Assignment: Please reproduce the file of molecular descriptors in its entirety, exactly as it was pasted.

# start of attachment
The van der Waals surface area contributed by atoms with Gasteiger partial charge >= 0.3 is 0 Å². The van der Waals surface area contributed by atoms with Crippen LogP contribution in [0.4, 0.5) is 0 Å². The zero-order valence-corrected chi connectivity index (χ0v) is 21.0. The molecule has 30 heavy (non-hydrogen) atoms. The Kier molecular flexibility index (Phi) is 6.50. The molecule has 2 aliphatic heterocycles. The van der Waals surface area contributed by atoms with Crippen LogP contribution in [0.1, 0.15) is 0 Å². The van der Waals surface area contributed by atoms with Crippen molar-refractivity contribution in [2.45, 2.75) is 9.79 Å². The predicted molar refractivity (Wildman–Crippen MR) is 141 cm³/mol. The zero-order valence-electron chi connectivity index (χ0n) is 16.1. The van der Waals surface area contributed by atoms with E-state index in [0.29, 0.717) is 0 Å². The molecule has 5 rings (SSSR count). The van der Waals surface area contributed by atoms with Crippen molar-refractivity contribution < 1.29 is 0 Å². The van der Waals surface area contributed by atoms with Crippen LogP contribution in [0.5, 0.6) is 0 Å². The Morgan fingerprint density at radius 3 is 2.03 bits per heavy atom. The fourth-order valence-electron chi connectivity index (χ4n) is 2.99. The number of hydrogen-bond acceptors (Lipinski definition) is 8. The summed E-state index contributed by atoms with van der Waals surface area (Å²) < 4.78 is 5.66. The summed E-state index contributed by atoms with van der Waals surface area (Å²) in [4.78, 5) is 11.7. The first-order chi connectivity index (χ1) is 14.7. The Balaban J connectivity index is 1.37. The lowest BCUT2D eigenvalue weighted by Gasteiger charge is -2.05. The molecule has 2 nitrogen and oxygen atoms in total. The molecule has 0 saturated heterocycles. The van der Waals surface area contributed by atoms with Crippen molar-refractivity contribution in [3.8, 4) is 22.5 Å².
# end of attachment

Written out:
The van der Waals surface area contributed by atoms with Gasteiger partial charge >= 0.3 is 0 Å². The van der Waals surface area contributed by atoms with Crippen LogP contribution in [0.4, 0.5) is 0 Å². The zero-order valence-corrected chi connectivity index (χ0v) is 21.0. The molecule has 30 heavy (non-hydrogen) atoms. The Kier molecular flexibility index (Phi) is 6.50. The molecule has 2 aliphatic heterocycles. The van der Waals surface area contributed by atoms with Crippen LogP contribution in [0.1, 0.15) is 0 Å². The van der Waals surface area contributed by atoms with Crippen molar-refractivity contribution in [2.45, 2.75) is 9.79 Å². The predicted molar refractivity (Wildman–Crippen MR) is 141 cm³/mol. The zero-order valence-electron chi connectivity index (χ0n) is 16.1. The van der Waals surface area contributed by atoms with E-state index in [0.29, 0.717) is 0 Å². The molecule has 5 rings (SSSR count). The van der Waals surface area contributed by atoms with Crippen molar-refractivity contribution < 1.29 is 0 Å². The van der Waals surface area contributed by atoms with Crippen LogP contribution in [0.5, 0.6) is 0 Å². The Morgan fingerprint density at radius 3 is 2.03 bits per heavy atom. The fourth-order valence-electron chi connectivity index (χ4n) is 2.99. The number of hydrogen-bond acceptors (Lipinski definition) is 8. The summed E-state index contributed by atoms with van der Waals surface area (Å²) < 4.78 is 5.66. The summed E-state index contributed by atoms with van der Waals surface area (Å²) in [4.78, 5) is 11.7. The first-order chi connectivity index (χ1) is 14.7. The Balaban J connectivity index is 1.37. The lowest BCUT2D eigenvalue weighted by Gasteiger charge is -2.05. The molecule has 2 nitrogen and oxygen atoms in total. The molecule has 0 saturated heterocycles. The van der Waals surface area contributed by atoms with Crippen molar-refractivity contribution in [3.8, 4) is 22.5 Å².